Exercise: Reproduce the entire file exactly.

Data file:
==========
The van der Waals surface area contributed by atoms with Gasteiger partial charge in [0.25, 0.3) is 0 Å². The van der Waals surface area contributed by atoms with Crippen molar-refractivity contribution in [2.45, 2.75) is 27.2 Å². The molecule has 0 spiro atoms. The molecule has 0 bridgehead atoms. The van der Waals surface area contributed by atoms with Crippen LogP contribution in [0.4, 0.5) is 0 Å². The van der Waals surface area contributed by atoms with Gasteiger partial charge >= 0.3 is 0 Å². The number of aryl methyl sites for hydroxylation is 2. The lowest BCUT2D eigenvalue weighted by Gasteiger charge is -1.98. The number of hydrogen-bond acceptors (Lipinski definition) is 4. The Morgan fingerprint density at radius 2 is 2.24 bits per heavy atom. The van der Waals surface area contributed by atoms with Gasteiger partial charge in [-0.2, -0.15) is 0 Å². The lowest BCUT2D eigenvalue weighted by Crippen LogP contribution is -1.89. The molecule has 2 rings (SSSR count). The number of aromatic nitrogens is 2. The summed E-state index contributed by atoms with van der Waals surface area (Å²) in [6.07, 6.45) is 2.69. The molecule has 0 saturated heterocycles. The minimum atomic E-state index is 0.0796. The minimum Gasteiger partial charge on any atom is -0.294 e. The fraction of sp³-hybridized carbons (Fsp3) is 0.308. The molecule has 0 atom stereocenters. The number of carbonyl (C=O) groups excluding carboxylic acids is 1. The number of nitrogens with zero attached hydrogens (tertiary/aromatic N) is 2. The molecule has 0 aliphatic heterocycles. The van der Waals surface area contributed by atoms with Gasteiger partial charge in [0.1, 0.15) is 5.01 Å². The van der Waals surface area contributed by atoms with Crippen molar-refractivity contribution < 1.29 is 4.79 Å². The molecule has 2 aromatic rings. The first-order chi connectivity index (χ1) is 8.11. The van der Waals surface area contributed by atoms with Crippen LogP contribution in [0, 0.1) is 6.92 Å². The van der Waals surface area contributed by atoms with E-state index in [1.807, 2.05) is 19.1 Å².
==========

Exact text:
The van der Waals surface area contributed by atoms with Gasteiger partial charge in [0.25, 0.3) is 0 Å². The van der Waals surface area contributed by atoms with Crippen molar-refractivity contribution in [2.45, 2.75) is 27.2 Å². The molecule has 0 spiro atoms. The molecule has 0 bridgehead atoms. The van der Waals surface area contributed by atoms with Crippen LogP contribution in [0.4, 0.5) is 0 Å². The van der Waals surface area contributed by atoms with Gasteiger partial charge >= 0.3 is 0 Å². The number of aryl methyl sites for hydroxylation is 2. The lowest BCUT2D eigenvalue weighted by Gasteiger charge is -1.98. The number of hydrogen-bond acceptors (Lipinski definition) is 4. The Morgan fingerprint density at radius 2 is 2.24 bits per heavy atom. The van der Waals surface area contributed by atoms with Gasteiger partial charge in [-0.2, -0.15) is 0 Å². The lowest BCUT2D eigenvalue weighted by Crippen LogP contribution is -1.89. The molecule has 2 rings (SSSR count). The number of aromatic nitrogens is 2. The summed E-state index contributed by atoms with van der Waals surface area (Å²) in [6.07, 6.45) is 2.69. The molecule has 0 saturated heterocycles. The minimum atomic E-state index is 0.0796. The minimum Gasteiger partial charge on any atom is -0.294 e. The fraction of sp³-hybridized carbons (Fsp3) is 0.308. The molecule has 0 atom stereocenters. The number of carbonyl (C=O) groups excluding carboxylic acids is 1. The number of nitrogens with zero attached hydrogens (tertiary/aromatic N) is 2. The molecule has 0 aliphatic heterocycles. The van der Waals surface area contributed by atoms with Gasteiger partial charge in [0.1, 0.15) is 5.01 Å². The van der Waals surface area contributed by atoms with Crippen molar-refractivity contribution < 1.29 is 4.79 Å². The molecule has 2 aromatic rings. The first-order chi connectivity index (χ1) is 8.11. The van der Waals surface area contributed by atoms with Crippen LogP contribution in [0, 0.1) is 6.92 Å². The van der Waals surface area contributed by atoms with E-state index in [1.807, 2.05) is 19.1 Å².